Su, Y.Q. & Eppig, J.J. (2002). Evidence that multifunctional calcium/calmodulin-dependent protein kinase II (CaM KII) participates in the meiotic maturation of mouse oocytes. Mol Reprod Dev 61, 560569.CrossRefGoogle ScholarPubMed
Sun, Q.Y. & Schatten, H. (2006). Regulation of dynamic events by microfilaments during oocyte maturation and fertilization. Reproduction 131, 193205.CrossRefGoogle ScholarPubMed
Swann, K. & Ozil, J.P. (1994). Dynamics of the calcium signal that triggers mammalian egg activation. Int Rev Cytol 152, 183222.CrossRefGoogle ScholarPubMed
Szollosi, D., Calarco, P. & Donahue, R.P. (1972). Absence of centrioles in the first and second meiotic spindles of mouse oocytes. J Cell Sci 11, 521541.Google ScholarPubMed
Tatone, C., Delle Monache, S., Iorio, R., Caserta, D., Di Cola, M. & Colonna, R. (2002). Possible role for Ca(2+) calmodulin-dependent protein kinase II as an effector of the fertilization Ca(2+) signal in mouse oocyte activation. Mol Hum Reprod 8, 750757.CrossRefGoogle ScholarPubMed
Tatone, C., Iorio, R., Francione, A., Gioia, L. & Colonna, R. (1999). Biochemical and biological effects of KN-93, an inhibitor of calmodulin-dependent protein kinase II, on the initial events of mouse egg activation induced by ethanol. J Reprod Fertil 115, 151157.CrossRefGoogle ScholarPubMed
Tong, C., Fan, H.Y., Lian, L., Li, S.W., Chen, D.Y., Schatten, H. & Sun, Q.Y. (2002). Polo-like kinase-1 is a pivotal regulator of microtubule assembly during mouse oocyte meiotic maturation, fertilization, and early embryonic mitosis. Biol Reprod 67, 546554.CrossRefGoogle ScholarPubMed
Verlhac, M.H., Lefebvre, C., Guillaud, P., Rassinier, P. & Maro, B. (2000). Asymmetric division in mouse oocytes: With or without Mos. Curr Biol 10, 13031306.CrossRefGoogle ScholarPubMed
Winston, N.J. & Maro, B. (1995). Calmodulin-dependent protein kinase II is activated transiently in ethanol-stimulated mouse oocytes. Dev Biol 170, 350352.CrossRefGoogle ScholarPubMed
Yarm, F., Sagot, I. & Pellman, D. (2001). The social life of actin and microtubules: Interaction versus cooperation. Curr Opin Microbiol 4, 696702.CrossRefGoogle ScholarPubMed
Yin, S., Wang, Q., Liu, J.H., Ai, J.S., Liang, C.G., Hou, Y., Chen, D.Y., Schatten, H. & Sun, Q.Y. (2006). Bub1 prevents chromosome misalignment and precocious anaphase during mouse oocyte meiosis. Cell Cycle 5, 21302137.CrossRefGoogle ScholarPubMed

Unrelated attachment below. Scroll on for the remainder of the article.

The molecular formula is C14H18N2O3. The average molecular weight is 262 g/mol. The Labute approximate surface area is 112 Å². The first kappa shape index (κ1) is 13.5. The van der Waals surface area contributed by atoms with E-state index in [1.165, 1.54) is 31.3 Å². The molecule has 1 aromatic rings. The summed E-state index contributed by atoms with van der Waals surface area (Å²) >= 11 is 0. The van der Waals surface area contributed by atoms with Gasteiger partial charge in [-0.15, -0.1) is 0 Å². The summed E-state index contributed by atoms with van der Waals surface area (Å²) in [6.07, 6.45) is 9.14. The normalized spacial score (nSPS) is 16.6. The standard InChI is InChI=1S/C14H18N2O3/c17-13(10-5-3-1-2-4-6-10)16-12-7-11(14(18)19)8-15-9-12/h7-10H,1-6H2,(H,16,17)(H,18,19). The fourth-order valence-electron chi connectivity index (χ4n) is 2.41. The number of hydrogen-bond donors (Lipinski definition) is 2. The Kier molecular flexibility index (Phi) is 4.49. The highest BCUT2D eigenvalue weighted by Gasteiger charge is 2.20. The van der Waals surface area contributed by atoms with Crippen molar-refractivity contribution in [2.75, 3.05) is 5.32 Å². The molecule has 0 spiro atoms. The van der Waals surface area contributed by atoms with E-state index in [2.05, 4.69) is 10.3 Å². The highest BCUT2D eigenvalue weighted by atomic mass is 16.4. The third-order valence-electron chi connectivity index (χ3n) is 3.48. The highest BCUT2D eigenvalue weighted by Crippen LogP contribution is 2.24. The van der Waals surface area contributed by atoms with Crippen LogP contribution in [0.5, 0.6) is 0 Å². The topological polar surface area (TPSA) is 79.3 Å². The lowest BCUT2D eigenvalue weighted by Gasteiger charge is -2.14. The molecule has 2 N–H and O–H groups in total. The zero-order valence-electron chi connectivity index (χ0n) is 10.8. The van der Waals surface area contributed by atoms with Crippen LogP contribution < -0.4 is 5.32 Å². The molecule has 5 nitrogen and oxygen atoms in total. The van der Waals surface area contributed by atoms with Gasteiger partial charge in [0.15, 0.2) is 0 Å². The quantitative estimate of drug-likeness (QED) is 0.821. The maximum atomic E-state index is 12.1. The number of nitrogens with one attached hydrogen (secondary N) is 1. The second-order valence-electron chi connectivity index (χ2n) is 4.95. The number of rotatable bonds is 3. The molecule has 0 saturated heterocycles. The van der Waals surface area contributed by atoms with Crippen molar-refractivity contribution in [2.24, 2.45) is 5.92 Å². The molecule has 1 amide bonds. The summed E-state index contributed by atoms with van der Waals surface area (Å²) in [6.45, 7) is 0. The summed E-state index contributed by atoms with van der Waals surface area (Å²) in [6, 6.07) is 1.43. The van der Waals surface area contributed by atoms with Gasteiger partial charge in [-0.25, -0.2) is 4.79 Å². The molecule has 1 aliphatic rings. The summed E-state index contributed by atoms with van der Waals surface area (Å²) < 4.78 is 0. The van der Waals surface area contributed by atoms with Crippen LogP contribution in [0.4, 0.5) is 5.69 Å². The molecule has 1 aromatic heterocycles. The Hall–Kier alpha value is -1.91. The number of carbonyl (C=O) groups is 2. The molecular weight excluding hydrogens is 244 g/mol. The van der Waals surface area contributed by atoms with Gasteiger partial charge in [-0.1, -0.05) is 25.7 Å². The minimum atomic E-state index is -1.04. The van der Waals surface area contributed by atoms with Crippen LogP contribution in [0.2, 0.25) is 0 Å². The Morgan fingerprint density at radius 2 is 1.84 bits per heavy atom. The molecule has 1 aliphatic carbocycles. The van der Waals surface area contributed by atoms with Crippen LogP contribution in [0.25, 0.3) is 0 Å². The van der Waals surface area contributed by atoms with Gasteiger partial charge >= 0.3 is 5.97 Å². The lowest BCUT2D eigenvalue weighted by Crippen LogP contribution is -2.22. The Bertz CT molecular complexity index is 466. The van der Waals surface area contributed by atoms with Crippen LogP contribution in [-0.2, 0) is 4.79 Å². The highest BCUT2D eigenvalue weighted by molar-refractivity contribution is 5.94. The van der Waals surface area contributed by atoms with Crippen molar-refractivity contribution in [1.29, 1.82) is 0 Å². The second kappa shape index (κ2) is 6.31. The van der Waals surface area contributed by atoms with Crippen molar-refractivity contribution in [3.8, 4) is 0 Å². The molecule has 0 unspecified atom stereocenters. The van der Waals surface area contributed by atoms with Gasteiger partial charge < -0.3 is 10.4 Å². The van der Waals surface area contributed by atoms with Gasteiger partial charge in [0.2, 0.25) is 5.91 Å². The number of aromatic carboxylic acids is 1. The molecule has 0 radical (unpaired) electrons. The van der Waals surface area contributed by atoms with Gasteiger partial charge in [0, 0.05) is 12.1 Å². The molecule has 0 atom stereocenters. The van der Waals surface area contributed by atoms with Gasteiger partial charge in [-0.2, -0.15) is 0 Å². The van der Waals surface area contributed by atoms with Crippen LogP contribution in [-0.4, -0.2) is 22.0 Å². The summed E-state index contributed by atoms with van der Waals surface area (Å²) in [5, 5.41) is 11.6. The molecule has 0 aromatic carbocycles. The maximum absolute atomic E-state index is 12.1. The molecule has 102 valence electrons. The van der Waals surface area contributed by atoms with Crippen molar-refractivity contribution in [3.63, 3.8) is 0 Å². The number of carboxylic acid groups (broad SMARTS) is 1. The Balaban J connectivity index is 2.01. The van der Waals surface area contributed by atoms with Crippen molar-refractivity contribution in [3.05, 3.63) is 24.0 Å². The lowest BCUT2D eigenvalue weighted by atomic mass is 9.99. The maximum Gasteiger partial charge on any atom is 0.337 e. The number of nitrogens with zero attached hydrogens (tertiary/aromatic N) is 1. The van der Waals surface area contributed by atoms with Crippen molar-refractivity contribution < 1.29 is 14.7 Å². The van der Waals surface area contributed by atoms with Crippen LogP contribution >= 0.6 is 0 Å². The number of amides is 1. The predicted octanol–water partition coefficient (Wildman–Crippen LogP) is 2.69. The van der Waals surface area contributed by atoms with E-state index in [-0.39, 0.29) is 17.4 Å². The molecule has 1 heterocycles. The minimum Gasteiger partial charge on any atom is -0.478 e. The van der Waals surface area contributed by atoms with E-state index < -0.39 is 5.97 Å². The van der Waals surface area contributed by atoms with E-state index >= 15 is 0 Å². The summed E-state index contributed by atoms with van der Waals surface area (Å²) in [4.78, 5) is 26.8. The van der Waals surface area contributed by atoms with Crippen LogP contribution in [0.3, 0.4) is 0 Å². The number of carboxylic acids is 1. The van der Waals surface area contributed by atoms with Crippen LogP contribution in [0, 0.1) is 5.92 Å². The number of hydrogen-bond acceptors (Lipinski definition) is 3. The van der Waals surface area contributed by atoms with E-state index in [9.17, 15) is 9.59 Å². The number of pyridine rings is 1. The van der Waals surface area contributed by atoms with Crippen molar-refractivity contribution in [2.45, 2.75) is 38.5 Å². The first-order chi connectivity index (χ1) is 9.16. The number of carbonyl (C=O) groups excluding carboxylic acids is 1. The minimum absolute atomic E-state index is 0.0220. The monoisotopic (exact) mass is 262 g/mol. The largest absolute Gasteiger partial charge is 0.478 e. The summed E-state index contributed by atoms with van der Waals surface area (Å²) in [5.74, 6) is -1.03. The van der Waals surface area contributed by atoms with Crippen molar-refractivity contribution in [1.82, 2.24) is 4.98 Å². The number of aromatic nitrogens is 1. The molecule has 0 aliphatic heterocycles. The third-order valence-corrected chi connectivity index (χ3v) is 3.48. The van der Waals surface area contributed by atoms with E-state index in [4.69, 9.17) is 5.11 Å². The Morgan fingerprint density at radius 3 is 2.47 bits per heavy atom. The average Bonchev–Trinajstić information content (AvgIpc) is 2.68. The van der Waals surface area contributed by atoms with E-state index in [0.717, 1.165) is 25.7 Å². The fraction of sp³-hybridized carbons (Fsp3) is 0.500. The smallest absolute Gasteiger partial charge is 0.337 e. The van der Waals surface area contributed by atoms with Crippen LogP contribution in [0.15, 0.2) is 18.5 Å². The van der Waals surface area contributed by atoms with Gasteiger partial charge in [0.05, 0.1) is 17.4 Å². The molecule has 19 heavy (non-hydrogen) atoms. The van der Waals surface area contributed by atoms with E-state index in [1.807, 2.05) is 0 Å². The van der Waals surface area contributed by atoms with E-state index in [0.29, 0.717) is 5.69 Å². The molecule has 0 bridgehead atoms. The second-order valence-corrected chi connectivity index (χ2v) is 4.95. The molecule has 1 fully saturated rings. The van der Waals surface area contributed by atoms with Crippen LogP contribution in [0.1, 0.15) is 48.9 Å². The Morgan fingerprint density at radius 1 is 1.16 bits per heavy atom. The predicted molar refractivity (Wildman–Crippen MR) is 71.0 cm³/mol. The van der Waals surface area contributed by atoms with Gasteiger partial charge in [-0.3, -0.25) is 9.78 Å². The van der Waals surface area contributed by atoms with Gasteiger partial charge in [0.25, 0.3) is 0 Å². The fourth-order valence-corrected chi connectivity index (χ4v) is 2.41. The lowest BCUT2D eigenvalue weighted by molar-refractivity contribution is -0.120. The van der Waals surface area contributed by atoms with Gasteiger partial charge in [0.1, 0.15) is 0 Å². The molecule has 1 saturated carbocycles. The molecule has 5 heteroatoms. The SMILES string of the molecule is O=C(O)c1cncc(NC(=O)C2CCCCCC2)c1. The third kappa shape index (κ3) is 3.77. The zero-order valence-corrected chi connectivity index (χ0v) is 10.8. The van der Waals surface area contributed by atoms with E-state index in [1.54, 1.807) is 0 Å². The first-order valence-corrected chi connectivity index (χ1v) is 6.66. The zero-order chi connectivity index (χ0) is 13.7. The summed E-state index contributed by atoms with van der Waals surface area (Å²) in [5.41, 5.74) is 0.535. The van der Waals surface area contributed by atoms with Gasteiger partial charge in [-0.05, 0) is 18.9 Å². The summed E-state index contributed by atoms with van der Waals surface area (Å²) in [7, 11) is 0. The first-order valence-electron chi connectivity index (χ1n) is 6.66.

Zhong, Z.S., Huo, L.J., Liang, C.G., Chen, D.Y. & Sun, Q.Y. (2005). Small GTPase RhoA is required for ooplasmic segregation and spindle rotation, but not for spindle organization and chromosome separation during mouse oocyte maturation, fertilization, and early cleavage. Mol Reprod Dev 71, 256261.CrossRefGoogle Scholar
Zhu, Z.Y., Chen, D.Y., Li, J.S., Lian, L., Lei, L., Han, Z.M. & Sun, Q.Y. (2003). Rotation of meiotic spindle is controlled by microfilaments in mouse oocytes. Biol Reprod 68, 943946.CrossRefGoogle ScholarPubMed
10
Cited by

Save article to Kindle

To save this article to your Kindle, first ensure coreplatform@cambridge.org is added to your Approved Personal Document E-mail List under your Personal Document Settings on the Manage Your Content and Devices page of your Amazon account. Then enter the ‘name’ part of your Kindle email address below. Find out more about saving to your Kindle.

Note you can select to save to either the @free.kindle.com or @kindle.com variations. ‘@free.kindle.com’ emails are free but can only be saved to your device when it is connected to wi-fi. ‘@kindle.com’ emails can be delivered even when you are not connected to wi-fi, but note that service fees apply.

Find out more about the Kindle Personal Document Service.

Regulation of Peripheral Spindle Movement and Spindle Rotation during Mouse Oocyte Meiosis: New Perspectives
Available formats
×

Save article to Dropbox

To save this article to your Dropbox account, please select one or more formats and confirm that you agree to abide by our usage policies. If this is the first time you used this feature, you will be asked to authorise Cambridge Core to connect with your Dropbox account. Find out more about saving content to Dropbox.

Regulation of Peripheral Spindle Movement and Spindle Rotation during Mouse Oocyte Meiosis: New Perspectives
Available formats
×

Save article to Google Drive

To save this article to your Google Drive account, please select one or more formats and confirm that you agree to abide by our usage policies. If this is the first time you used this feature, you will be asked to authorise Cambridge Core to connect with your Google Drive account. Find out more about saving content to Google Drive.

Regulation of Peripheral Spindle Movement and Spindle Rotation during Mouse Oocyte Meiosis: New Perspectives
Available formats
×
×

Reply to: Submit a response

Please enter your response.

Your details

Please enter a valid email address.

Conflicting interests

Do you have any conflicting interests? *